Kengo Kuma Exhibition: A LAB for materials
Kengo Kuma’s exhibition “くまのもの — 隈研吾とささやく物質、かたる物質 (a LAB for materials)” is being held at the Tokyo Station Gallery from March 3, 2018 to May 6, 2018. As the Japanese title means “Kuma’s things: materials that whisper and talk”, the exhibit focuses on how Kuma leverages various materials to re-define our relationships with nature in a modern world through architecture.
As his architecture is often described as “natural,” the exhibition, which catalogues Kuma’s signature materials such as wood, paper, bamboo or resins – poses questions on how buildings and people can potentially change the way they “behave” vis-à-vis nature through architecture, when materials that shape buildings and envelop our bodies are freed from the “efficiency-above-all” mantra of the modern economy and allowed to regain their natural values and behaviors.
The exhibit is divided into 10 sections by materials. The first five materials are natural – almost primitive materials that have been used by humans at least for thousands of years: earth, stone, wood, bamboo and paper. It is striking that all of the five materials are expressed using only one simple Chinese character, and consist only of two syllables when pronounced in Japanese. It shows just how elemental and close those materials have been to our lives.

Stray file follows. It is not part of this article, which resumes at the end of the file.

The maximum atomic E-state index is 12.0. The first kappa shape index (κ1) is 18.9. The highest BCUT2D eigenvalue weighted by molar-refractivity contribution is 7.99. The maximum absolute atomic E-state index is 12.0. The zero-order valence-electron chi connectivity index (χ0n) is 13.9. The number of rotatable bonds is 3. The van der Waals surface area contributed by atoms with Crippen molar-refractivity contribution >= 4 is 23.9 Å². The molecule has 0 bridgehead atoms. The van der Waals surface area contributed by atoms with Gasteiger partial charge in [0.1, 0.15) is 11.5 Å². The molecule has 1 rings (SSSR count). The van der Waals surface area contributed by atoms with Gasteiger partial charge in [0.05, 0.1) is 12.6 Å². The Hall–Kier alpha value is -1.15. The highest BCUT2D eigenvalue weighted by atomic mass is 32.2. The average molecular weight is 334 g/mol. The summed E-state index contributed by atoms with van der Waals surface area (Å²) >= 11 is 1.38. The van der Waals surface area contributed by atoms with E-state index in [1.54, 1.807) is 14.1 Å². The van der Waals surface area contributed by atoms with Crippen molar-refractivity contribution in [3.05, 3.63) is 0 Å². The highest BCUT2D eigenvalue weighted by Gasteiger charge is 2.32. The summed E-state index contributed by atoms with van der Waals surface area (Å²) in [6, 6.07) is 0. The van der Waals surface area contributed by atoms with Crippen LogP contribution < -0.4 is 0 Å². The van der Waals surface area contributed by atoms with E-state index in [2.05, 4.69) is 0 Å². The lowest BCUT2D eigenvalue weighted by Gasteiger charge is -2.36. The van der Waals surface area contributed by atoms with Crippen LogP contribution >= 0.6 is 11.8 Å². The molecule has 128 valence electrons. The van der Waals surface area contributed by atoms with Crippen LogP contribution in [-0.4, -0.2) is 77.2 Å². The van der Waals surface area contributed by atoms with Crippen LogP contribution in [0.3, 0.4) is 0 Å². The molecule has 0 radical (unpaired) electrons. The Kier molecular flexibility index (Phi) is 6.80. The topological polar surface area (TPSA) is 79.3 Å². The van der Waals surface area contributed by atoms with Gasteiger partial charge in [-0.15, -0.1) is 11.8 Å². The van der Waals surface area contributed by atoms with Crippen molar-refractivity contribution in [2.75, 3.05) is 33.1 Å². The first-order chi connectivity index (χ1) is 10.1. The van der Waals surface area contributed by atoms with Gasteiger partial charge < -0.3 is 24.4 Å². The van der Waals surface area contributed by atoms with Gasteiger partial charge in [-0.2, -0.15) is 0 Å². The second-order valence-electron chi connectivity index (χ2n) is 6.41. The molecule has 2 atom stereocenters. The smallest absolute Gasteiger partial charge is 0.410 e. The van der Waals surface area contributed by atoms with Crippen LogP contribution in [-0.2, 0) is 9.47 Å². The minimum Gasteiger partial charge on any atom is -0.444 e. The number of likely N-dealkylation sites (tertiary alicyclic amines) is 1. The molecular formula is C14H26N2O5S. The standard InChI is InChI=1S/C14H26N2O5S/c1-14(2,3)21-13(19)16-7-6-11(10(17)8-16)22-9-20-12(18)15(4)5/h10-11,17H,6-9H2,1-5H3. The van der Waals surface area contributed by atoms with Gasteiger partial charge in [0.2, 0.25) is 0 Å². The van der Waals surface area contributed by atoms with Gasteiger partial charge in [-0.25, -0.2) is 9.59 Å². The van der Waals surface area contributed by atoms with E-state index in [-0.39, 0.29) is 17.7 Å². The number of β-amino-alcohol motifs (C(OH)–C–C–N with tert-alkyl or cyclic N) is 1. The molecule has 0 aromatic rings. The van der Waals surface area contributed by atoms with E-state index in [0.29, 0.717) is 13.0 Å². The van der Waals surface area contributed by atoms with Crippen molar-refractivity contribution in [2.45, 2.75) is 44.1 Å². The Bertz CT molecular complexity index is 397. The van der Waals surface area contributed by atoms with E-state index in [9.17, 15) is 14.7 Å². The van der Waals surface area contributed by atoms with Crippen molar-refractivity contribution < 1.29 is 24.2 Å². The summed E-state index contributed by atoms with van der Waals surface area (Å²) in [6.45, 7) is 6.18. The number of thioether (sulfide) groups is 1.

However, despite their long history, these materials are now labelled “inefficient” and are having difficulty competing in the market as economically competitive construction materials. Woods are difficult to mass-produce, paper is fragile and flammable, bamboo is breakable, stones are heavy, earth is out of date, etc., etc. But these materials should not be judged in this way, believes Kuma. As elements that are part of nature, adopted by humans over such a long period of time, they could allow us to talk and connect with nature. They are the materials that “whisper” what nature embraces.
The second group of materials in the exhibit explores more “modern” materials: metal, tile, glass, membrane/fiber and resin where metal, tile, and glass are solid, while membrane/fiber and resin are fluid. Some of the materials were not Kuma’s first choices because he felt they were artificial, hard and divisive. But as he discovered new perspectives or technologies that changed the behaviors of the materials, he had no hesitation in trying new ideas to re-define his relationships with them.